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Papa John's pizza names Shaquille O'Neal to its board of directors

Shaquille O'Neal has signed on to pitch pizza-chain Papa John's hard-hit brand. The former professional basketball center and NBA Hall of Famer is also joining the troubled pizza chain as a member of its board of directors and as an investor in nine Papa John's restaurants in the Atlanta, Georgia, area, the company announced Friday.

"Shaquille has an excellent entrepreneurial background, including as a restaurant franchise owner," Jeff Smith, chairman of the Papa John's board, said in the company's announcement. Smith is CEO of Starboard Value, an activist fund that recently invested $200 million in Papa John's, while placing him at its board's helm.

O'Neal owns a Krispy Kreme doughnut franchise in Atlanta, as well as Big Chicken, a fast-casual restaurant in Las Vegas, and Shaquille's, a fine-dining restaurant in Los Angeles.

Papa John's this month settled a lengthy legal feud with its controversial founder, John Schnatter, whose use of a racial slur during a conference call led to scandal that battered the brand's image and worsened its sales slide.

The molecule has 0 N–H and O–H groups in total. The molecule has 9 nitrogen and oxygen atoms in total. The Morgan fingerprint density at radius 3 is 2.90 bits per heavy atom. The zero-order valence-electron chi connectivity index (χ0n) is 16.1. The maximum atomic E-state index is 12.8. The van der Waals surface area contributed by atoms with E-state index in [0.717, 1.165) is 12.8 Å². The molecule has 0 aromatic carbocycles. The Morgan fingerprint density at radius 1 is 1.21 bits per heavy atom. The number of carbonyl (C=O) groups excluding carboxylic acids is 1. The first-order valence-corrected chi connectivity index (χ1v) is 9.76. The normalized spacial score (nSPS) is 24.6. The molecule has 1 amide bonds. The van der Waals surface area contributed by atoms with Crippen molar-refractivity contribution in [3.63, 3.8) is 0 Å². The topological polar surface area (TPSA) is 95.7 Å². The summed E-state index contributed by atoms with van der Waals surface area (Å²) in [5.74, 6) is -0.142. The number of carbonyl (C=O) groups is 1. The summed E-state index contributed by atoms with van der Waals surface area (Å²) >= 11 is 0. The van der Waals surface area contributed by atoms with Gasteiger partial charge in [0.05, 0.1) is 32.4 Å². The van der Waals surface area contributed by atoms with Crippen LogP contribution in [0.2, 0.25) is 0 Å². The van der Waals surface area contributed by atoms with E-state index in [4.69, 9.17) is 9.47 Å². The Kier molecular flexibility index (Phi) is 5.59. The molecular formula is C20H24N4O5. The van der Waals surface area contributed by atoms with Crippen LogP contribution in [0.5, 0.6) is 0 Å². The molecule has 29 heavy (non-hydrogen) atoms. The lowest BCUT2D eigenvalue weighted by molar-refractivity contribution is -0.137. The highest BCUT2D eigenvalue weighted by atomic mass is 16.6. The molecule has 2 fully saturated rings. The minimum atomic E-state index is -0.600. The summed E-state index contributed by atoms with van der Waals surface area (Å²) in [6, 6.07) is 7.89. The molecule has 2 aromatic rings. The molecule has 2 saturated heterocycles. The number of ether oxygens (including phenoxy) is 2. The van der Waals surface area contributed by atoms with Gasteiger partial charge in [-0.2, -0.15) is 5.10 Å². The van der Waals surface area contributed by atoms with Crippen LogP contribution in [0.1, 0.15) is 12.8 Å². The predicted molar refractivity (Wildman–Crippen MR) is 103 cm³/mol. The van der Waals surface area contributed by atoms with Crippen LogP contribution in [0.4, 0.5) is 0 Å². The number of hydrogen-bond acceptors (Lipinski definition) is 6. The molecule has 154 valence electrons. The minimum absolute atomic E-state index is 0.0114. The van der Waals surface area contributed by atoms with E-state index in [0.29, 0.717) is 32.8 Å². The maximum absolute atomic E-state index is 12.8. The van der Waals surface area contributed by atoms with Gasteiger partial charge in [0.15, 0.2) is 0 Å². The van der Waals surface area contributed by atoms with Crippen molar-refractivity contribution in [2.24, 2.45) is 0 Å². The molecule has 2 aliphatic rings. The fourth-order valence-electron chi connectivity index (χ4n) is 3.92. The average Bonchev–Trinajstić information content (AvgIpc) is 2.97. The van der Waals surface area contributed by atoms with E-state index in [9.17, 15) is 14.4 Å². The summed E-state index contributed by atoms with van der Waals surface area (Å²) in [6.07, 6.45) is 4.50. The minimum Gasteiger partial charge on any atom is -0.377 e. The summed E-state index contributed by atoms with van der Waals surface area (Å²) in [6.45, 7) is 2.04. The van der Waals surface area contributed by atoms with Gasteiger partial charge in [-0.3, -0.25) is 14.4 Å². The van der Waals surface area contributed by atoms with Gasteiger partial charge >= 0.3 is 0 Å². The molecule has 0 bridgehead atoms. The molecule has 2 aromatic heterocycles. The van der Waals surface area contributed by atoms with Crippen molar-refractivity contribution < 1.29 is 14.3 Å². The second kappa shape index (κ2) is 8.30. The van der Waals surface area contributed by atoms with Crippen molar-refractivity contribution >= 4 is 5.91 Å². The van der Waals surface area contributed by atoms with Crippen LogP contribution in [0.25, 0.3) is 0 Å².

"Papa John's is building a better culture, and I want to be a part of improving the company from the inside out," O'Neal said in a statement.

"If you want to enjoy great pizza and feel loved by the people that serve the pizza, you can come back home now," O'Neal said later on Friday in an interview with the Associated Press. "'The Daddy' is here."

"Papa John" Schnatter suing Papa John's

The problems at Papa John's started in 2017, when Schnatter criticized the NFL's leadership and blamed protests by football players for falling pizza sales. Last year it was revealed that he used a racial slur during a media training session run by a company consultant. Schnatter apologized for the slur and the company scrubbed his face from the company's logo and pizza boxes. He is still the Louisville, Kentucky-based company's biggest shareholder.

O'Neal said Schnatter's comments were "not acceptable," and said he told the company's executives that it needed more diversity in its leadership. He says he's the first African-American to join Papa John's board.

"We want to create a culture to let everybody know that they're loved, accepted and wanted," O'Neal said.

Papa John's International Inc. said it will pay O'Neal more than $8 million in cash and company stock for the three-year endorsement deal. Wall Street seems to think it's a winning partnership. Shares of Papa John's soared more than 6 percent Friday to almost $50 a share, although still down from a high of $87 at the end of 2016.

-- The Associated Press contributed to this report.

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